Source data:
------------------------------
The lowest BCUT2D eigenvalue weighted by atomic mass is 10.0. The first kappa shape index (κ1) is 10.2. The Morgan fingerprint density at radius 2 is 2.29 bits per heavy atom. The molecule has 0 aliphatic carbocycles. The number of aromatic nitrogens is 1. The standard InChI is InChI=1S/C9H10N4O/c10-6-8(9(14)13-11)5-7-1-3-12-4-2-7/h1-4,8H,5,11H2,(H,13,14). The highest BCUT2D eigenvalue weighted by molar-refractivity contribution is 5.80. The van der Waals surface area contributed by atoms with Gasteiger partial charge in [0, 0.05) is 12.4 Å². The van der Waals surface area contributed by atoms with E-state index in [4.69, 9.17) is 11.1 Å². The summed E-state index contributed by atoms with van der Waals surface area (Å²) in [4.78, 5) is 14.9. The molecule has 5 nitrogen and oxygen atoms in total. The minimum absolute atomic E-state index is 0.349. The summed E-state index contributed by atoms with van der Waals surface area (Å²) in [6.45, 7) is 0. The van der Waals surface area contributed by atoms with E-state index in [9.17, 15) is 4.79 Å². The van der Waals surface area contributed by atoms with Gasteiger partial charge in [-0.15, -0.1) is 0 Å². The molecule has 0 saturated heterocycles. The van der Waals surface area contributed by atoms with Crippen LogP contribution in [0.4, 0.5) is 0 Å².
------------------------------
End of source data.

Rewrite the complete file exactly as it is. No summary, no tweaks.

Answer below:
The lowest BCUT2D eigenvalue weighted by atomic mass is 10.0. The first kappa shape index (κ1) is 10.2. The Morgan fingerprint density at radius 2 is 2.29 bits per heavy atom. The molecule has 0 aliphatic carbocycles. The number of aromatic nitrogens is 1. The standard InChI is InChI=1S/C9H10N4O/c10-6-8(9(14)13-11)5-7-1-3-12-4-2-7/h1-4,8H,5,11H2,(H,13,14). The highest BCUT2D eigenvalue weighted by molar-refractivity contribution is 5.80. The van der Waals surface area contributed by atoms with Gasteiger partial charge in [0, 0.05) is 12.4 Å². The van der Waals surface area contributed by atoms with E-state index in [4.69, 9.17) is 11.1 Å². The summed E-state index contributed by atoms with van der Waals surface area (Å²) in [4.78, 5) is 14.9. The molecule has 5 nitrogen and oxygen atoms in total. The minimum absolute atomic E-state index is 0.349. The summed E-state index contributed by atoms with van der Waals surface area (Å²) in [6.45, 7) is 0. The van der Waals surface area contributed by atoms with E-state index in [9.17, 15) is 4.79 Å². The van der Waals surface area contributed by atoms with Gasteiger partial charge in [-0.15, -0.1) is 0 Å². The molecule has 0 saturated heterocycles. The van der Waals surface area contributed by atoms with Crippen LogP contribution in [0.4, 0.5) is 0 Å².